Several Grandin ads, including a nice little ad worthy of illustration (back page, 1¾ X 2¼ inches), with woodcut of an open book, announcing a "Book Bindery, and Circulating Library" to be conducted by Luther Howard "in this village, at the sign of the Bible." Signed in type by both Howard and Grandin, dated Palmyra, June 26, 1828. Grandin would print the Book of Mormon beginning the year this paper was printed, and Howard would then bind it.

On page 3, column 4, appears the name of MARTIN HARRIS in the "List of Letters, Remaining in the Post-Office, at Palmyra, on the 1st of January, 1829," . Immediately below, in a separate "List of Letters, Remaining in the Post-Office at Williamson, on the 1st of Jan. 1829," appears the name of one ETHAN SMITH.

I had to drive home extremely late one night last year in order to obtain this newspaper. I'm sorry to say I hit a little red fox which failed to look both ways before darting into the road at about 3:00 a.m., a little east of Auburn, New York.

Twenty years ago, I obtained another 1820s Palmyra newspaper. After pricing it, I became concerned that no matter how I offered it for sale, some customer would feel offended that they had not received first offer. I deliberated, agonized - then finally threw up my hands, doubled the price to what I felt sure would be a discouraging $800, and placed the rarity in a catalog . . . and still received multiple orders.




  1. WELLS, S[amuel]. R[obert].  THE ILLUSTRATED ANNUAL OF PHRENOLOGY AND PHYSIOGNOMY FOR 1866.  By S. R. Wells, Editor of the Phrenological Journal and Life Illustrated. Containing Forty=two Illustrations. . . .  New York: Fowler and Wells, [1865].

19½ cm. [52] pp., counting illustrated self-wrappers. Back fold and outer wrappers fairly worn & soiled. Internally very good.


Flake [9690] shows only a seven-year compilation of the annuals for 1865-71, published in 1871 (various paginations, perhaps made up from the various issues, plus cover material) – and locates only one copy of that version, in the Church History Library in Salt Lake City. I have not seen this before, and was only able to obtain it from a friend who found it "in the field" here in the East, and who offered it to me directly.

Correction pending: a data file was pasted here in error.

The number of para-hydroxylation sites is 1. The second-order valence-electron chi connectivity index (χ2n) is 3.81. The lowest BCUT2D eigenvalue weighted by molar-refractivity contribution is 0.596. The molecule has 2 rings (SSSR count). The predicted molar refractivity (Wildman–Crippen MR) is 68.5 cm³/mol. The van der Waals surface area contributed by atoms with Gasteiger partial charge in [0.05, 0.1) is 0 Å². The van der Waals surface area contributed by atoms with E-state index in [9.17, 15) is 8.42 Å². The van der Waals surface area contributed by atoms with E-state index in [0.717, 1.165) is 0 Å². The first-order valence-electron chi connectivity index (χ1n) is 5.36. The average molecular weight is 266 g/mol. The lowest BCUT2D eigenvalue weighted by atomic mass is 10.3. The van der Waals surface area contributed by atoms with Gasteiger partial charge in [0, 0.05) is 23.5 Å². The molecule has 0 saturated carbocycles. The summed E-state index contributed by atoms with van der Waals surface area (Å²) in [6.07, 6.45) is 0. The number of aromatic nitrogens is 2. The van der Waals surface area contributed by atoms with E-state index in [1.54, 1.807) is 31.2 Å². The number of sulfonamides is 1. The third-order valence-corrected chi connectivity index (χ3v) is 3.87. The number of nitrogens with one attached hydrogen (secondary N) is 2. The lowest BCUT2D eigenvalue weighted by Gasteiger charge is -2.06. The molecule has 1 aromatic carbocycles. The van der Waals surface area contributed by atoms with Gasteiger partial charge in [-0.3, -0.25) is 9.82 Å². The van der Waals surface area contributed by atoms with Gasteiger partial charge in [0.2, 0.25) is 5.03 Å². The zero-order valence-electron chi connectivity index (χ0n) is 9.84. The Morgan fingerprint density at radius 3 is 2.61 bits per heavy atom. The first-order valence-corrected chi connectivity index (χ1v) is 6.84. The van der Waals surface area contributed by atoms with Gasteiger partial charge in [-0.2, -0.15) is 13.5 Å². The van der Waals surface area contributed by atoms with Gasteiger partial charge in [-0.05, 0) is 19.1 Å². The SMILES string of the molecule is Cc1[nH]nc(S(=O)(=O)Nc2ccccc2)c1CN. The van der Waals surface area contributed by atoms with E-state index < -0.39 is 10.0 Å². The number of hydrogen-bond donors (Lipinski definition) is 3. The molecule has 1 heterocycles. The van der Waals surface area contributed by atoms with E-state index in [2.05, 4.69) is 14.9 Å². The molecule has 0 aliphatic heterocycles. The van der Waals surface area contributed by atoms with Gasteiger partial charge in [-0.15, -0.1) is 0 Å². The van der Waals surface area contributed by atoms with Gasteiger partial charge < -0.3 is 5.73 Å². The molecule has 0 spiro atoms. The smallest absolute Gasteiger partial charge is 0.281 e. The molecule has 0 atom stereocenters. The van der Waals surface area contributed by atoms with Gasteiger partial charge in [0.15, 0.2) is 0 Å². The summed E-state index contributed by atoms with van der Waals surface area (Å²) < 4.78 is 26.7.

Among the prominent individuals treated in this volume, including Abraham Lincoln and Ulysses S. Grant, the famous phrenologist here devotes three pages to Brigham YOUNG, with an illustration drawn from a recent photograph, ". . . just received, through the politeness of Mr. C. R. Savage, photographic artist of Salt Lake City, Utah . . ."  I find this article to be remarkable. It is all nonsense, of course, attributing myriad qualities to the subject based on his various facial/cranial features. And yet, the attempt here is to be eminently honest and fair, and Brigham is treated very fairly indeed. "Looked at without the name," begins Mr. Wells,

what would be the general impression which this likeness would make on the observer? Would he infer that it represents an essentially good man, or an essentially bad man? Without prejudice, bias, or preconceived opinion, reader, what would be your judgment as to the leading traits of this character? . . .

  The photograph from which we copy is a recent one, and has been exhibited to large numbers of persons who have called at our office on Broadway, and the question has been put to each on handing him the likeness, "What do you think of this?" And the following indicate the general character of the answers we have received: "He looks like a good fatherly sort of a man." "A strong and sensible intellect." "An exceedingly energetic character." "A man with a will and a way of his own." "Kind, but very decided." "A man of ability and resolution" And so on, each inferring what he could from the expression.

  Having met the man, and taken his measure years ago, we are prepared to speak more definitely and in detail of this remarkable personage. [p. 38]